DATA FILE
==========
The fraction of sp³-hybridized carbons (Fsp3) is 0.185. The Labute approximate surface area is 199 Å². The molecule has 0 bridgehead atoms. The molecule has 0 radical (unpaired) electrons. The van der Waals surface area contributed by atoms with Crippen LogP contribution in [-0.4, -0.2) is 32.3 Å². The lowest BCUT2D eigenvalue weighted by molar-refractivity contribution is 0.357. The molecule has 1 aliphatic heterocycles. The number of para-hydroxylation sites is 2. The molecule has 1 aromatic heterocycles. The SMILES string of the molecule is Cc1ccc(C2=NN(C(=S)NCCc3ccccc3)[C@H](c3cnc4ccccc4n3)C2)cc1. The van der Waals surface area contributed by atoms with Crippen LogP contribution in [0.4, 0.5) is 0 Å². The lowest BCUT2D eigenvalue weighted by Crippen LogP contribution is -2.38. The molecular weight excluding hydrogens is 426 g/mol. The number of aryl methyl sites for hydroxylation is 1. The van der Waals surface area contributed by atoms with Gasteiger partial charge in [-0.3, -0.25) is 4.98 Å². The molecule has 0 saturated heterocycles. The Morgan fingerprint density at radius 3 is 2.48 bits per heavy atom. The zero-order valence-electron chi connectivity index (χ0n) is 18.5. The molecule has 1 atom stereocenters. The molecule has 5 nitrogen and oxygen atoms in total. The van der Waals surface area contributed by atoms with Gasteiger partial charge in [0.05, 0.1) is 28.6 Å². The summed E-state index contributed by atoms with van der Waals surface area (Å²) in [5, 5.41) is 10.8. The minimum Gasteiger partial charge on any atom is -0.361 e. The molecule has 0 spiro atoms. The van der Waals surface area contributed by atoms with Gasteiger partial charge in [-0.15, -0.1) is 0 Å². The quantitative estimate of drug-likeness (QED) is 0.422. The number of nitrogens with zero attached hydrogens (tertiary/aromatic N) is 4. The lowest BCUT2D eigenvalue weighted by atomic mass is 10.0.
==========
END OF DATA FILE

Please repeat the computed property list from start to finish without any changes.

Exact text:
The fraction of sp³-hybridized carbons (Fsp3) is 0.185. The Labute approximate surface area is 199 Å². The molecule has 0 bridgehead atoms. The molecule has 0 radical (unpaired) electrons. The van der Waals surface area contributed by atoms with Crippen LogP contribution in [-0.4, -0.2) is 32.3 Å². The lowest BCUT2D eigenvalue weighted by molar-refractivity contribution is 0.357. The molecule has 1 aliphatic heterocycles. The number of para-hydroxylation sites is 2. The molecule has 1 aromatic heterocycles. The SMILES string of the molecule is Cc1ccc(C2=NN(C(=S)NCCc3ccccc3)[C@H](c3cnc4ccccc4n3)C2)cc1. The van der Waals surface area contributed by atoms with Crippen LogP contribution in [0.4, 0.5) is 0 Å². The lowest BCUT2D eigenvalue weighted by Crippen LogP contribution is -2.38. The molecular weight excluding hydrogens is 426 g/mol. The number of aryl methyl sites for hydroxylation is 1. The van der Waals surface area contributed by atoms with Gasteiger partial charge in [-0.3, -0.25) is 4.98 Å². The molecule has 0 saturated heterocycles. The Morgan fingerprint density at radius 3 is 2.48 bits per heavy atom. The zero-order valence-electron chi connectivity index (χ0n) is 18.5. The molecule has 1 atom stereocenters. The molecule has 5 nitrogen and oxygen atoms in total. The van der Waals surface area contributed by atoms with Gasteiger partial charge in [0.05, 0.1) is 28.6 Å². The summed E-state index contributed by atoms with van der Waals surface area (Å²) in [5, 5.41) is 10.8. The minimum Gasteiger partial charge on any atom is -0.361 e. The molecule has 0 spiro atoms. The van der Waals surface area contributed by atoms with Gasteiger partial charge in [-0.15, -0.1) is 0 Å². The quantitative estimate of drug-likeness (QED) is 0.422. The number of nitrogens with zero attached hydrogens (tertiary/aromatic N) is 4. The lowest BCUT2D eigenvalue weighted by atomic mass is 10.0.